Is God anti-gay? And other questions about homosexuality, the Bible and same-sex attraction
by Sam Allberry
Genre: Christian living / Social Issues
Size: 93 small pages. Short and sweet.
What’s the big idea: Written by a pastor who struggles with same-sex attraction, the book explains what the Bible teaches about the good news of Jesus, marriage, sex, homosexuality and how to apply all this as individual Christians, as a church community, and how to commend all this to the world around us.
Along the way, Sam takes the time to answer the most commonly asked questions on this topic, including:
- What does the Bible say about sex and marriage?
- What does the Bible actually say about homosexuality?
- Can I be a Christian if I struggle with same-sex attraction?
- Surely a same-sex partnership is OK if it’s committed and faithful?
- But Jesus never mentions homosexuality, so how can it be wrong?
- Aren’t we just picking and choosing which Old Testament laws apply?
- What should we do if a gay couple start coming to our church?
- What can the church do to support Christians facing this issue?
- Can’t Christians just agree to differ on this?
- What should I do if a Christian comes out to me?
- How should I respond when my non-Christian friend tells me that they’re gay?
- What’s the best way to share Christ with a gay friend?
Easy to read? Yes. Done in a few hours.
What I appreciated: There are plenty of books out there on this topic (and more being published each month it seems). This one is unique because it’s winsomely written by someone for whom homosexuality isn’t just an abstract issue.
The thing I appreciated the most is that within the first 3 pages, Sam explained that the gospel message of Jesus was something everyone needed:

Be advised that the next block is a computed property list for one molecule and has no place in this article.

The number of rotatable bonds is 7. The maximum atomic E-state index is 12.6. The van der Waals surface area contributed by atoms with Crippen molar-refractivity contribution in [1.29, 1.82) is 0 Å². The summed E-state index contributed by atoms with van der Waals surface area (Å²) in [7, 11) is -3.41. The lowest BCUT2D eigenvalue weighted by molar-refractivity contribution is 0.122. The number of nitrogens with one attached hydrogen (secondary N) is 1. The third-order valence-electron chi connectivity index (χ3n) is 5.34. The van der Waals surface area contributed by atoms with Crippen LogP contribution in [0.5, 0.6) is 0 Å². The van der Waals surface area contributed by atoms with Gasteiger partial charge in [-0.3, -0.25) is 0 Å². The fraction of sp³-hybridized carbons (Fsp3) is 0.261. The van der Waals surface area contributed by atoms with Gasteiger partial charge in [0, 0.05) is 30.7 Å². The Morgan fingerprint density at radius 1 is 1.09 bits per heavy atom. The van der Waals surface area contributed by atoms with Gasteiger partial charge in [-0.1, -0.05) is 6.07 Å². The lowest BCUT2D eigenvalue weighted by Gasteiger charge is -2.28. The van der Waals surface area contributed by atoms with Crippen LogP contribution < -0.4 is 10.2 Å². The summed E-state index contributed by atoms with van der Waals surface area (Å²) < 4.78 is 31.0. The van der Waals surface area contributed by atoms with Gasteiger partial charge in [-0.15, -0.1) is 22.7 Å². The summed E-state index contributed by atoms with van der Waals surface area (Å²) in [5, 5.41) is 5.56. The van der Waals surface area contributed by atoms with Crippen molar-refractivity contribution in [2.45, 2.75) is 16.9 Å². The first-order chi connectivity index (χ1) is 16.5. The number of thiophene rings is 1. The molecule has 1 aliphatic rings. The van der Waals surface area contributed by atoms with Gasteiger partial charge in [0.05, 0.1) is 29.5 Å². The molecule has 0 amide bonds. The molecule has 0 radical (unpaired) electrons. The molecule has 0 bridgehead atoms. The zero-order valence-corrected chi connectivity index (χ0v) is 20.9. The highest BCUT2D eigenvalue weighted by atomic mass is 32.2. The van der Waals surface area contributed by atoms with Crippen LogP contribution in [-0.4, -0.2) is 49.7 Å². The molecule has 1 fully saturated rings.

“[The gospel is] the announcement that, through Jesus’ death and resurrection, we can be put right with God; that we are being offered a fresh start to begin to live as God always meant us to. This is his message. And it’s his message for all people. When Jesus burst onto the scene, he didn’t subdivide humanity into categories and give each one a separate message…
God’s message for gay people is the same as his message for everyone.Repent and believe. It is the same invitation to find fullness of life in God, the same offer of forgiveness and deep, wonderful, life-changing love.” (p.9-10)
In the chapters diving into the Bible’s specific teachings on marriage and sexuality, Sam covers all the important passages. He also brings into the discussion a few other passages which I hadn’t considered before, such as Jesus’s teaching on celibacy in Matthew 19:11-12, and Revelation 2:20-21 on the issue of tolerance and whether we can just “agree to disagree” with other churches whose teaching leads people into sexual sin.
Sam is sharp on the question of whether Christians pick and choose from the Old Testament. He explains that Jesus fulfils all of the Old Testament (Matt 5:17), but fulfils the various elements in various ways. He declared all foods clean, fulfilled the requirements of all the temple-related regulations as the true Temple, and remade the people of God from nation-state to church. The Old Testament’s teaching on sexual ethics, through its restatement in the New Testament, means that it’s still binding for Christians today.
The chapter for Christians who struggle with same-sex attraction is full of pastoral wisdom and encouragement. Sam reminds us that same-sex attraction doesn’t disqualify us if we’re united with Christ, and it doesn’t define us. He also has a really helpful section commending singleness for those who are unable to marry.